Welcome back, campers! How was your week? Mine was, as predicted, hectic, but the niece is married, the dishes washed (no mean feat, considering the family produced a five-course sit-down dinner for the wedding reception), and we are now living on leftovers.
How stressful was it all? Well, let me put it this way: my doctor offered to write me a note to excuse me from all of this ostensible frivolity.
But off with the shackles of the past — on to a monumental new development in the ever-evolving Author! Author! community offerings. Today, I am delighted to bring you the first in what I hope will be may in-depth conversations with wonderful recently-published authors about not only their books, but also the art and craft of writing itself.
You know, the kind of chat that writers find fascinating, but disillusions non-writers and those who would prefer to believe that good writing simply falls from the heavens into the author’s mind, with no actual work involved.
In this series, I’m going to be talking with these authors about the actual work of writing. I’m very excited about this, not only because I suspect that these conversations will prove inspirational and educational to members of the Author! Author! community — and to that end, please feel free to post questions and comments; I shall forward them to the authors — but also because, frankly, when a book comes out, 99% of interviewers will ask precisely the same set of questions.
All of us who read author interviews are familiar with the standards, right? So how did you get the idea for this book? Is this novel autobiographical? How did you get started writing in the first place? Did you always want to be a writer — as opposed to, say, a fireman? Are any of the characters based upon real people? What’s your next book about? No, really, what part of this novel is based upon real life?
It’s all fun and interesting for the author the first dozen or so times, but after that, one begins to feel that one’s part in the interview process could very adequately be played by a tape recorder. Nor is this phenomenon new: I spent a large part of my childhood and adolescence helping science fiction author Philip K. Dick prepare for interviews — oh, you thought that established authors didn’t rehearse? In what sense is an author interview not a public performance? — and believe me, in any given year, we could count the original questions interviewers asked on the fingers of two hands.
Believe me, we longed to be able to start counting on our toes.
So part of my goal in this interview series is to allow good authors more latitude than they are generally allowed in literary interviews — because, let’s face it, what is likely to interest other writers about a book is not necessarily what will fascinate other readers. These interviews will be by writers, for writers.
Are you picturing yourselves chatting with me when your first book comes out? Excellent — you’re in the perfect mindset to enjoy my January 11, 2011 conversation with the exceptionally talented Heidi Durrow, author of the recent literary fiction debut, The Girl Who Fell from the Sky, now available in paperback.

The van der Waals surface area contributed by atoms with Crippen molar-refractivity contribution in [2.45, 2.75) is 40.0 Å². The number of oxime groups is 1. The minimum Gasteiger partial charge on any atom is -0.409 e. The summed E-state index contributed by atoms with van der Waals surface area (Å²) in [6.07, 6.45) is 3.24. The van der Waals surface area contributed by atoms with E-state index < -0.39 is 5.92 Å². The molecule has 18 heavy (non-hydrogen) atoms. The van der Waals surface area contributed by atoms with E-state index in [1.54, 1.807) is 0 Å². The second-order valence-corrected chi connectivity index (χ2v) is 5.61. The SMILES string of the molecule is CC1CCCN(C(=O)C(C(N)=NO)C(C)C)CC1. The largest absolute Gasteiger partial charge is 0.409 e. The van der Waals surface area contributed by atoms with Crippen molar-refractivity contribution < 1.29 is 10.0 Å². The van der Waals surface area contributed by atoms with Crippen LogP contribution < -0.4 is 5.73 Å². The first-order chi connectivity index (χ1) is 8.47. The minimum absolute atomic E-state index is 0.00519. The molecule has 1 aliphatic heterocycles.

If Heidi’s name sounds familiar, you’ve probably either been perusing Best Books of 2010 lists or were hanging out here at Author! Author! in recent months. For those of you who missed my glowing tribute to what I consider the best debut of last year, allow me to introduce you to a writer I believe is going to be remembered as one of the greats. Take a peek at the publisher’s blurb:
Take a gander at the publisher’s blurb:
Rachel, the daughter of a Danish mother and a black G.I., becomes the sole survivor of a family tragedy after a fateful morning on their Chicago rooftop.
Forced to move to a new city, with her strict African-American grandmother as her guardian, Rachel is thrust for the first time into a mostly black community, where her light brown skin, blue eyes, and beauty bring a constant stream of attention her way. It’s there, as she grows up and tries to swallow her grief, that she comes to understand how the mystery and tragedy of her mother might be connected to her own uncertain identity.
This searing and heartwrenching portrait of a young biracial girl dealing with society’s ideas of race and class is the winner of the Bellwether Prize for best fiction manuscript addressing issues of social justice. In the tradition of Jamaica Kincaid’s Annie John,Toni Morrison’s The Bluest Eye, and Sandra Cisneros’ The House on Mango Street, here is a portrait of a young girl—and society’s ideas of race, class, and beauty.
The book has developed something of a cult following amongst lovers of serious literary fiction. How much do its fans respect it? Well, let me put it this way: when I first discovered the novel in a wee bookstore in Lexington, Kentucky, the clerk nearly knocked me over, so eager was she to rush to my side to recommend the book.
Apparently, that enthusiasm was catching, for by the time my plane was over the Rockies, heading home to Seattle, was already raving about the book to everyone in the seats near me. Flight attendants will remember that as the time two of them sidled down the aisle to ask, “Um, why are all of you talking about falling from the sky? Flying is perfectly safe, you know.”
The intriguing mystery of just how and why an entire family fell from a Chicago apartment building’s roof — yes, veteran interviewers, based upon a real-life incident — may be the unusual premise of the story, but the core of the writing is centered upon the growth and development of incredibly real-feeling characters.
As I mentioned before, Heidi pursued character in a completely original manner, calculated to delight those intrigued by the interesting use of language: via punctuation in dialogue. THE GIRL WHO FELL FROM THE SKY depicts social class and intellectual development through such subtle nuances in the characters’ speech patterns that at first, I kept having to re-read lines to make sure I was not imagining it.
I wasn’t; it’s one of the most brilliant uses of dialogue I’ve seen in years. (And trust me, I read a lot of dialogue in any given year.) Join me, please, for a discussion of it, conducted at the ever-fabulous Third Place Books, just north of Seattle.